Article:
Planting good seeds in the fertility of the mind: Rise up to the Paris climate pledge
The pomegranates on our tree cracked open while I was at the World Parliament of Religions in Salt Lake City in mid-October. Green flesh burst forth revealing multitudinous iridescent juicy ruby seeds. When they burst they are not spoiled, but very ready to be eaten and shared.
This pomegranate experience for me has become a heralding of this moment beginning with the amazing Parliament of the World’s Religions experience. "Reclaiming the Heart of Our Humanity" drew some 10,000 people of all religious traditions to chant, sing, pray and most importantly to enflesh religious traditions with action. For the first time, the parliament pleaded for religious leaders to address climate change, poverty, indigenous rights and equality of women.
Coming on the heels of the Papal Encyclical of Laudato Si', a Muslim call by global leaders on climate change, strong statements by the Dalai Lama, Evangelical and Jewish leaders, it is apparent that the pomegranate has burst open. Jewish tradition teaches that the pomegranate, with its multitudinous seeds, is a symbol of righteousness and represents fruitfulness, knowledge, learning and wisdom. The Hebrew word for "pomegranate" is rimon (רימון), which comes from the same root as the verb "to rise up."
Now as we approach the U.N. Climate Change meeting in Paris, the Conference of Parties (COP 21), Nov.30-Dec. 11, it is as if the Earth herself is bursting forth with humanity as so many seeds to "rise up" for life. While there are doubts that a strong agreement will take place in Paris and while some powers in the United States poise themselves to be stumbling blocks for the world, just as the pomegranate cannot help bursting forth, so too the moment is ripe to "Reclaim the Heart of Our Humanity."
The violent events in Paris and Beirut recently make even more evident the call of people of faith to be active witnesses caring for God's creation and one another. While the general public knows that the reasons thousands of refugees fleeing Syria and even Central America are related to violence and war, most people do not know or have not made the connection to climate change. Years before the current eruptions of violence leading to displacement, unprecedented droughts intensified by a warming planet resulted in food insecurity, hunger, poverty and the inability for people to live normal lives. Social unrest does not take place in a vacuum. As our world experiences the increasing effects of climate change with social destabilization, we will have more refugees and immigrants.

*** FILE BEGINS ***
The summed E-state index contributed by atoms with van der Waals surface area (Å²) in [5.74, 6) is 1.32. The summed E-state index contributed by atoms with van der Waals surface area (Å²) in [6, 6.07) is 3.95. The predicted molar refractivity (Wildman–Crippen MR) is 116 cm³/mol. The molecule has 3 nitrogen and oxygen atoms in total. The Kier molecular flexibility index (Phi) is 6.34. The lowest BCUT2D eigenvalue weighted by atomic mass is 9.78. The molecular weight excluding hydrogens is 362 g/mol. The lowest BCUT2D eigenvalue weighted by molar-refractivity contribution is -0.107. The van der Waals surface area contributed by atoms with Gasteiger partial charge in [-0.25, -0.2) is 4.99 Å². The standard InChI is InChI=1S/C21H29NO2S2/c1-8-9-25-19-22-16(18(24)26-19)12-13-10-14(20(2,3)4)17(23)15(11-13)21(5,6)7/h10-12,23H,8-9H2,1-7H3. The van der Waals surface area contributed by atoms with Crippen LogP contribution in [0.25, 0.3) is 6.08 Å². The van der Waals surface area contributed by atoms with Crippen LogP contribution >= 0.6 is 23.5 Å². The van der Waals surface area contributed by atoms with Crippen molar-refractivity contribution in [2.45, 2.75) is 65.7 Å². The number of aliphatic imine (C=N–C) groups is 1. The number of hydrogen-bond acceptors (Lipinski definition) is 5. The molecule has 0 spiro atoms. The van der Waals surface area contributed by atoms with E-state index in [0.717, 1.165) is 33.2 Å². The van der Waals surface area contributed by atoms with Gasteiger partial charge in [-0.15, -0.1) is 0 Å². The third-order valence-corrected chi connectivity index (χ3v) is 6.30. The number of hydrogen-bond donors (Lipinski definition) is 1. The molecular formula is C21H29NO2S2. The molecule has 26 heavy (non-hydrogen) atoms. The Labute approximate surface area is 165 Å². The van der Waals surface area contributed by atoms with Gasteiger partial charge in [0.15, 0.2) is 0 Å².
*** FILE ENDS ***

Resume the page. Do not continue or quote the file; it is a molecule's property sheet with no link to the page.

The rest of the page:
I will be going to Paris on Dec. 1 until Dec. 13 as an NGO delegate with Franciscans International and also working with Interfaith Power and Light. But, I feel like I have been on the road to Paris with so many people in New Mexico and with my Franciscan community for ages. We have been working on reducing carbon emissions, planting solar panels on roofs and good seeds in gardens, shedding light on methane leaks and flaring, testifying at permit hearings around coal-fired power plants and educating and activating the soul within people of faith to "rise up."
Here in New Mexico we have gathered hundreds of Paris Pledge postcards signed by ordinary people and faith communities committing themselves to reduce their carbon footprint by 50 percent by 2030 and to net zero by 2050. Many women religious communities have signed the Paris Pledge. Interfaith Power and Light will take these pledges of good faith to Paris to say to world leaders that the people are serious about the call to address climate change, because too many brothers and sisters are already suffering and God's creation is looking like a pile of filth, to paraphrase Pope Francis.
In Scripture, Solomon uses the pomegranate as a holy fruit to speak of the fertility of the mind, where good seed is planted and a harvest is sure. In the New Testament, we might compare it to the fruits of the Holy Spirit.
Let us pray for the bursting open of good fruit and the seeds spilling all over the floors of COP 21.
[Sr. Joan Brown, OSF, is a Franciscan sister from the Franciscan Sisters of Rochester, Minn., and executive director of New Mexico Interfaith Power and Light.]
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